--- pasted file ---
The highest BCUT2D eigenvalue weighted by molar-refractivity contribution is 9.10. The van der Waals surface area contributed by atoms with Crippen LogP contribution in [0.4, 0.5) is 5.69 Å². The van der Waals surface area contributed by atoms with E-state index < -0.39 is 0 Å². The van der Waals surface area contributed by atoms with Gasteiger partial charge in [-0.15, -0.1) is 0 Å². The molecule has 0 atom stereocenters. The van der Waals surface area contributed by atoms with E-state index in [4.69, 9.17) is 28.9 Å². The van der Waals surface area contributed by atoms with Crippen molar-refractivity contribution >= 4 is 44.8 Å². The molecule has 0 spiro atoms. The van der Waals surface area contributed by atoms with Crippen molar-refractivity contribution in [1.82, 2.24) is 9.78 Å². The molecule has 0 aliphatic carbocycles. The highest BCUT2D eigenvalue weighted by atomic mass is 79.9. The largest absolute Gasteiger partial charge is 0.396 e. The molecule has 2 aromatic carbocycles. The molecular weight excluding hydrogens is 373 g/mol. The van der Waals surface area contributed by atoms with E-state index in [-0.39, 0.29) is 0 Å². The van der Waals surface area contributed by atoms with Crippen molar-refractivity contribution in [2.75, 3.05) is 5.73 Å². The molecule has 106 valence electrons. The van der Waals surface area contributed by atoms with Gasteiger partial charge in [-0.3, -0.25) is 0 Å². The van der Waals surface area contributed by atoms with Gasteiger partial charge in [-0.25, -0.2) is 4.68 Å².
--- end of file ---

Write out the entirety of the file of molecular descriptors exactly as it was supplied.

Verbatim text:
The highest BCUT2D eigenvalue weighted by molar-refractivity contribution is 9.10. The van der Waals surface area contributed by atoms with Crippen LogP contribution in [0.4, 0.5) is 5.69 Å². The van der Waals surface area contributed by atoms with E-state index < -0.39 is 0 Å². The van der Waals surface area contributed by atoms with Gasteiger partial charge in [-0.15, -0.1) is 0 Å². The molecule has 0 atom stereocenters. The van der Waals surface area contributed by atoms with E-state index in [4.69, 9.17) is 28.9 Å². The van der Waals surface area contributed by atoms with Crippen molar-refractivity contribution >= 4 is 44.8 Å². The molecule has 0 spiro atoms. The van der Waals surface area contributed by atoms with Crippen molar-refractivity contribution in [1.82, 2.24) is 9.78 Å². The molecule has 0 aliphatic carbocycles. The highest BCUT2D eigenvalue weighted by atomic mass is 79.9. The largest absolute Gasteiger partial charge is 0.396 e. The molecule has 2 aromatic carbocycles. The molecular weight excluding hydrogens is 373 g/mol. The van der Waals surface area contributed by atoms with E-state index in [-0.39, 0.29) is 0 Å². The van der Waals surface area contributed by atoms with Crippen molar-refractivity contribution in [2.75, 3.05) is 5.73 Å². The molecule has 106 valence electrons. The van der Waals surface area contributed by atoms with Gasteiger partial charge in [-0.3, -0.25) is 0 Å². The van der Waals surface area contributed by atoms with Gasteiger partial charge in [-0.25, -0.2) is 4.68 Å².